3. I'm sure you know that some thumb drives (SanDisk being one) include software on the drive that will encrypt and password protect the entire drive – no need to password protect or encrypt individual files.

  4. What a brave post!
    I have been struggling with my career, my weight, and my priorities lately. It is strange how we can feel so put together one day and then feel like stuff is a mess the next…

  5. Sorry to hear of your troubles, Steve. Sometimes crap piles up and feels totally overwhelming. I was there last week.

    The day I was to become a parent, I asked the rest of our adoption travel group (all were in China for kid #2, except us newbies) to share their best parenting advice. I passed around a notebook to collect their sage advice and out of the 9 entries, the one I recall most often is, “This too shall pass”. This simple mantra sees me through most rough patches, parental or otherwise. That and a good long nap.

    Nothing lasts forever. In the meantime, take good care of yourself.

    1. MMND, I am glad that you think the way I do. I always thought that if something goes wrong and you lose control over situation, remind yourself that this is not the end of the world, that the troubles that seem so real and heavy now will pass. With time they will be forgotten or seem like triviality. Some things you should just let go after a few attempts to fix. I am not an escapist, I choose my so-called battles.
      So this is my view at things and I try to relay the same attitude to Steve. I am glad that now there's more than one person reminds him that “this too shall pass”.

    2. Truth be told, I grew up with two “brip blap”s (my mom and sister), so I've been there. Having had a “brip blap” parent, I have to make a conscious, steady effort to keep my own moods from swinging side to side. Once unleashed, it can be a wild ride. Self care is where it's at for me. And when overwhelm hits, I acknowledge the feeling for what it is — miserable AND blessedly temporary.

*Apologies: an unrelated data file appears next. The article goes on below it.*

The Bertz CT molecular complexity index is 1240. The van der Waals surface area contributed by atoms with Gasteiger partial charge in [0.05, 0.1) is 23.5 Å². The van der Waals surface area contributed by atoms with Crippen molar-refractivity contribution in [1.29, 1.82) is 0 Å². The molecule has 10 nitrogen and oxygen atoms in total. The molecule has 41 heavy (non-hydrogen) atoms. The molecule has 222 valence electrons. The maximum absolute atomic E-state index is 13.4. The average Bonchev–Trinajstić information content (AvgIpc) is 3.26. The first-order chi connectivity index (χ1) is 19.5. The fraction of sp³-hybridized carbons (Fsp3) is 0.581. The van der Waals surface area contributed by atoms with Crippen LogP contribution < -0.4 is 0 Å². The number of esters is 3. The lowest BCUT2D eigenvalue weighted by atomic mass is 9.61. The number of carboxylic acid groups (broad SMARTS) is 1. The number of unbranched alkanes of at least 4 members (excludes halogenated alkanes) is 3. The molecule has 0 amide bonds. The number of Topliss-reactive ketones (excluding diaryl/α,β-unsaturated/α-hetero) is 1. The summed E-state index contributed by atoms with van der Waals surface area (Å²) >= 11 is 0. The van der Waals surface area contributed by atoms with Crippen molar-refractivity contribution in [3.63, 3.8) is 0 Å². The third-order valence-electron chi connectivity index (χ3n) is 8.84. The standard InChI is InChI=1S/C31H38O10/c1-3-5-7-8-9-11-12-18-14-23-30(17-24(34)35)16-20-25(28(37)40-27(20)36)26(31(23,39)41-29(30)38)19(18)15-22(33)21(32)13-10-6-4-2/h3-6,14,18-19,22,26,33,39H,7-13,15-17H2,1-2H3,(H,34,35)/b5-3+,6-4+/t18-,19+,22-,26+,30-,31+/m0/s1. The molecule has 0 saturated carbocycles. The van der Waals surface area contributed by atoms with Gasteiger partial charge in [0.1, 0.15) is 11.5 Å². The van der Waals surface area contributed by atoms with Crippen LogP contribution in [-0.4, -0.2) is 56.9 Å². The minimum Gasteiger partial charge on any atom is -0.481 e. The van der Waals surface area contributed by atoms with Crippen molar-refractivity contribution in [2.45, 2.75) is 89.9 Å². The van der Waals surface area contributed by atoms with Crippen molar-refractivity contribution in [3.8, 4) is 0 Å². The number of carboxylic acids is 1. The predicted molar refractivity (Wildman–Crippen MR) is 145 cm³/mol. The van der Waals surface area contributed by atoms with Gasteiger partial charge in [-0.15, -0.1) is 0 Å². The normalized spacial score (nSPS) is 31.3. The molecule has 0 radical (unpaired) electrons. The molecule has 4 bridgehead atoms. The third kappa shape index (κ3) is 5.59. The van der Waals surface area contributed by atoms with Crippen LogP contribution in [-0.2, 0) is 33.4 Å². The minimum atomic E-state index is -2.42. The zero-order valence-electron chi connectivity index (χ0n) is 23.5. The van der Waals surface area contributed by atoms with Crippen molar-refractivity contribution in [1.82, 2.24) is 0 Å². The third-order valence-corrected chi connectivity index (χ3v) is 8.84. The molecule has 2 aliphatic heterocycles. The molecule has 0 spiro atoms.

My husband is a great calming force in my life. Bubelah, it sounds like you serve as this for Steve. Good balance!

    3. I definitely have to agree that being married makes it easier, for the most part – having a spouse who doesn't go through the same moods swings serves as a bit of an anchor for me. I do agree wholeheartedly with one thing you said, MMND: I never think that my blap periods are permanent. I always recognize that it's something that will end, eventually, and that's usually what gets me through them. “this too shall pass” is excellent advice, for anyone.

  6. Steve, you'd make an awesome life coach. It's definitely something you should put into the nearer rather than later future.

    Personally I find that tiredness is a barrier to doing anything and once it starts, things slide so much that the effort required to begin again can be overwhelming. I keep telling myself that I don't have to everything all at once and when I can't be bothered I try just to do the things that will make me really happy (rather than pretend, eating ice cream happy).

  7. Sorry about the loss of the USB. I never encrypt or password protect my files, and I was very happy with that till I read this post.

    Anyway, I am a little more optimistic and am also sure that have a much smaller bank balance…hehe

    Take care.

  8. Sorry about the loss of the USB. I never encrypt or password protect my files, and I was very happy with that till I read this post.

    Anyway, I am a little more optimistic and am also sure that have a much smaller bank balance…hehe

    Take care.